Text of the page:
Gemstones 101 – The Sapphire

Sapphire is a highly precious gemstone which is the single-crystal form of aluminum oxide, a mineral known as corundum. Gemstone enthusiasts favor the sapphire for its brilliant and magnificent colors, constancy and durability. Being in the corundum group, the sapphire has excellent hardness which is exceeded only by the diamond. It is worth mentioning that the diamond is the world’s hardest stone!

The early people of the world believed that the Earth was embedded in a huge blue sapphire firmament which may explain why blue is associated with anything long term like friendship and feelings. Many women prefer sapphire rings for engagement because sapphire symbolizes love, longing and loyalty.

Ceylon, which is today’s Sri Lanka, is where the oldest sapphires finds are. Sapphire and gem experts can easily recognize a stone from Sri Lanka because of its unique luminosity and light to mid-blue colors.

Most sapphires come in different shades of blue but there are other colors as well like brown, grey, black and other range of in the spectrum. Generally, sapphires with colors other than blue are considered as fancy colored sapphires. Most of the blue sapphires come from Australia and Thailand.

The many shades of blue in sapphires can be attributed to the substitution of titanium and iron in the aluminum oxide crystal lattice. Sapphires which are not well saturated show gray tones. Many jewelers apply heat to natural sapphires in order to improve color.

The common colors for the fancy colored sapphires are purple, yellow and green. Purple sapphires cost less than the blue. This may be because the purple stones contain trace element vanadium. There are many shades of purple sapphires. Yellow and green sapphires are caused by traces of iron in them. Pink sapphires contain chromium. The deeper the pink color the more expensive the pink sapphire becomes. Other fancy colors for sapphires include different shades of brown and orange.

One particular beauty of the sapphire is the change in color depending on lighting condition. For example, some sapphires go from pink in daylight to green in fluorescent light.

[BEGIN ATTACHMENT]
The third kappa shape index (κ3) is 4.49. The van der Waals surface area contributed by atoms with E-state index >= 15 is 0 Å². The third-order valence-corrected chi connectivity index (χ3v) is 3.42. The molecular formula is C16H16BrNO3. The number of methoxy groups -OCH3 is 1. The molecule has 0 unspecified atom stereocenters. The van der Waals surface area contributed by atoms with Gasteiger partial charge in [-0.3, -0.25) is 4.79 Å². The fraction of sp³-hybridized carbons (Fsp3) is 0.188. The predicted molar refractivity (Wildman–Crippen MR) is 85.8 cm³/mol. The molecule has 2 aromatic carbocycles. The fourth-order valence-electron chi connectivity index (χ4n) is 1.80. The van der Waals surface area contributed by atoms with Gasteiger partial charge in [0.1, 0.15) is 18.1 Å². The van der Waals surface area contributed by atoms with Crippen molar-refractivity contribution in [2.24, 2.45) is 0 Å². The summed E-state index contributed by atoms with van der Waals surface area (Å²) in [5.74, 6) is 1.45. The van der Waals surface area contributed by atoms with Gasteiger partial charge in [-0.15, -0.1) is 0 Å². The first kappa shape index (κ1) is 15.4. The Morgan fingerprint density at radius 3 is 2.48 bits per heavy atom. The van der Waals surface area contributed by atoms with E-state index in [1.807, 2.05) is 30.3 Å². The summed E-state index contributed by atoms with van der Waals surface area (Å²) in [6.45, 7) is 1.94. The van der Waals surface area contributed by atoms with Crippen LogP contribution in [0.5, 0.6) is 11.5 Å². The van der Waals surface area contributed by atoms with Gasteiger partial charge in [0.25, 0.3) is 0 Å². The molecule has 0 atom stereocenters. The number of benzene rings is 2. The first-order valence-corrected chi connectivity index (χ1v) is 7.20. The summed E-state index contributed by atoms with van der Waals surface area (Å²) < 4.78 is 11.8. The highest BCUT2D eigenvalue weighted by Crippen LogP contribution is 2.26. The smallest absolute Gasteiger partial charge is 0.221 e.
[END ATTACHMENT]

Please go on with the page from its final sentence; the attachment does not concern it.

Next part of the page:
Like in rubies, asterism also occurs in sapphires. Asterism is an optical phenomenon where the stone exhibits reflection in the shape of a star. In general, the more complex the asterism is, the more expensive the stone is priced.

A sapphire gemstone is generally valued according to size, transparency, color. But exceptions exist especially for very fine quality stones. The origin of the stone is also included in the criteria. For instance, the Kashmir stones are very expensive because of the area where they were taken from. Burmese and Ceylon sapphires follow closely. Stones claimed to be from any of the areas mentioned need to be certified as such.

There are also synthetic sapphires which are grown in laboratories and used for gemstone as well as scientific purposes. The Ti-sapphire is used in laser applications. Sliced pure sapphire can be used to form transparent crystals used in high quality watches to give the face high resistance to scratching.

To learn more about sapphire gemstones [http://www.gemstoneeducation.com/Sapphire.htm] and other loose gemstones [http://www.gemstoneeducation.com], please visit [http://www.gemstoneeducation.com]

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Author: Uzumaki Naruto

"I want to see this market as a sharing market. Where merchants and customers sincerely support one another."

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